I went from a 2004 FLSTFI to a R1200GS. When I test rode the BMW for the first time I remember thinking to myself "where has this bike been my whole life????" It was quite a change, and I still love the bike. It's light years ahead of the harley I owned.

I chose a GSA because of the gas tank size. It's remarkable to me that I can go the same distance on my GSA as my truck before a fill-up. It's one less thing to concern yourself with and I'm already programmed to start looking for gas after a certain amount of riding, either in my truck or on my bike.

With stock tires, I've done some trail riding on the big GSA. It does surprisingly well. It feels very well balanced to me, but it is a big heavy bike. I did some sand also. I lost front wheel traction a few times in that environment.

At 6'4", I would think the taller GSA would suit you. It's considered tall by some, but at 6' it doesn't bother me at all. The dirt bikes I have sit taller. Whenever I've ridden those for awhile and get back on the GS, it feels squat to me.

I've run into quite a few guys that have transitioned from Harley to BMW. More than you probably imagine. I spoke to a local dealer and he guessed that most of his sales fell into that category.

Whatevery you choose, it'll be a fun ride! Good luck!

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Old 12-21-2012, 03:27 PM   #21
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Don't know how much dirt riding experience you have?

But if you are starting out without much experience, then weight of the bike is the biggest thing. The singles will be a lot easier to learn on, and even easier to pick up. I'd advise you to get the single. And find those small country roads rather than inhabit multilane mindless transport corridors that will disappear when 'beam me up Scotty' becomes available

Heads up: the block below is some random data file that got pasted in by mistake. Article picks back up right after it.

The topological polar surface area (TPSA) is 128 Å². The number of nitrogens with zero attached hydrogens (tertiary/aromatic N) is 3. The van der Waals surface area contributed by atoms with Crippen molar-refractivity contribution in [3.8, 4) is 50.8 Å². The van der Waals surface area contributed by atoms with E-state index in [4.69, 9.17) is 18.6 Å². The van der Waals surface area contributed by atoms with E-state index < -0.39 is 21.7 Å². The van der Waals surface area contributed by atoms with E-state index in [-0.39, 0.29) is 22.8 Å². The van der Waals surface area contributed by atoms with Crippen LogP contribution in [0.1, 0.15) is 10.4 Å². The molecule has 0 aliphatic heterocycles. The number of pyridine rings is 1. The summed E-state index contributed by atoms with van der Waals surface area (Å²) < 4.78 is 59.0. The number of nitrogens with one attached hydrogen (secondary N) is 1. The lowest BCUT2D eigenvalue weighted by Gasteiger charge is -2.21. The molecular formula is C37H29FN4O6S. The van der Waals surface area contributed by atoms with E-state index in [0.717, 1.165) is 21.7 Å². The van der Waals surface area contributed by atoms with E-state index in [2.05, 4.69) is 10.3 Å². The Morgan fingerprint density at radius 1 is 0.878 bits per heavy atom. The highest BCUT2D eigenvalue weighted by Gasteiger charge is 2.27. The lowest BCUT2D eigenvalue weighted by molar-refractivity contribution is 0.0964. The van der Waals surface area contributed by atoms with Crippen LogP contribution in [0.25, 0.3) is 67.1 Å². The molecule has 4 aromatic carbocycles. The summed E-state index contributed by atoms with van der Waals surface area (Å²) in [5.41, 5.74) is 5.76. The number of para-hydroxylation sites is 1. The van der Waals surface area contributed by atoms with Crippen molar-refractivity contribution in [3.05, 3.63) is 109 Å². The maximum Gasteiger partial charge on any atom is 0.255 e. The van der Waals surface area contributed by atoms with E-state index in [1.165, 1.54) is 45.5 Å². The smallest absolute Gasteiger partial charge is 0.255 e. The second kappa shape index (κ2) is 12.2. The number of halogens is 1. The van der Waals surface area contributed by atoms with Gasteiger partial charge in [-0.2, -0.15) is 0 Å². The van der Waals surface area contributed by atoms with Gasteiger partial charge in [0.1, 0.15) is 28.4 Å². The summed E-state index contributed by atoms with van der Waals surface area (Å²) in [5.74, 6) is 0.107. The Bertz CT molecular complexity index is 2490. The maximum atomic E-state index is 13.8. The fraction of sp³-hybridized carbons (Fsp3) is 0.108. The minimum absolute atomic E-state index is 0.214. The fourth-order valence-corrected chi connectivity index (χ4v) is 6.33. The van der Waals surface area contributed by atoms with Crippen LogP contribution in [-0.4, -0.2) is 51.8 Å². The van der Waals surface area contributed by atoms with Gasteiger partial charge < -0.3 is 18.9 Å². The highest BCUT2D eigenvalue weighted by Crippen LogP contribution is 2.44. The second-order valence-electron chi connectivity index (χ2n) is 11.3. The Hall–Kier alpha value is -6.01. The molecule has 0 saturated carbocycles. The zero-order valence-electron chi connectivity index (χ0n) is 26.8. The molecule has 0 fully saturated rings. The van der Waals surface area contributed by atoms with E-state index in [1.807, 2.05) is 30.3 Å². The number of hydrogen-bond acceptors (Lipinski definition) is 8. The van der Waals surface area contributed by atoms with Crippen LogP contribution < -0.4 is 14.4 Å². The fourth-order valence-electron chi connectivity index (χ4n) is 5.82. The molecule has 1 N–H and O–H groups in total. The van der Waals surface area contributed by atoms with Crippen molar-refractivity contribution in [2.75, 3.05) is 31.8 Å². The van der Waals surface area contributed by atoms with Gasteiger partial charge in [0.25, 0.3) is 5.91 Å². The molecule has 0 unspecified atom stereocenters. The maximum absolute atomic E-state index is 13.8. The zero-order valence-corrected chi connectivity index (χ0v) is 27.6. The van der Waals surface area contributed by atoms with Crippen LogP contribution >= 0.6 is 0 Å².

The KTM (or Husky etc) has better suspension than the Yam (or Suzi, Honda for that matter). However the KTM will be more maintenance that the Yam (etc). Don't worry about power output, you'll use what you have and have fun with it. Suspension on dirt is where you get safety and speed.

Welcome to the dirty side


The photos and old ride reports I've seen of Afghanistan are really good and make me want to go ride there. Fortunately there are quite a few other places with similar qualities to go see, ride and experience. Get home safe.

Warin screwed with this post 12-21-2012 at 03:36 PM
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Old 12-21-2012, 04:28 PM   #22
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I am 6' 5" and 205lbs. I bought a new 2013 GSA a few weeks ago myself after riding a RTP as a daily commuter. On the street in comparision the GSA feels like a mountain bike with a rocket attached. I didn't test the tenere or the KTM, but I think my wallet may have been happier with KTM. The Japanese always seem to make tiny bikes. I would have been just as happy on a KTM 990. But, the goofy gas tank and color would take a little while to get used to. The GSA fits tall people perfect. The torque is awesome. The gas tank is big holding 7.8 gallons. My only complaint with BMW's GSA is the price and the windshield. Also, the plastic gas cap annoys me after using an aluminum one for so long.
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Old 12-21-2012, 04:45 PM   #23
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USMCSHEPHERD, I reckon bike choice is easy, doesn't really matter, just make it home intact buy the bike and see a big big chunk of the USA. Stay safe ride safe.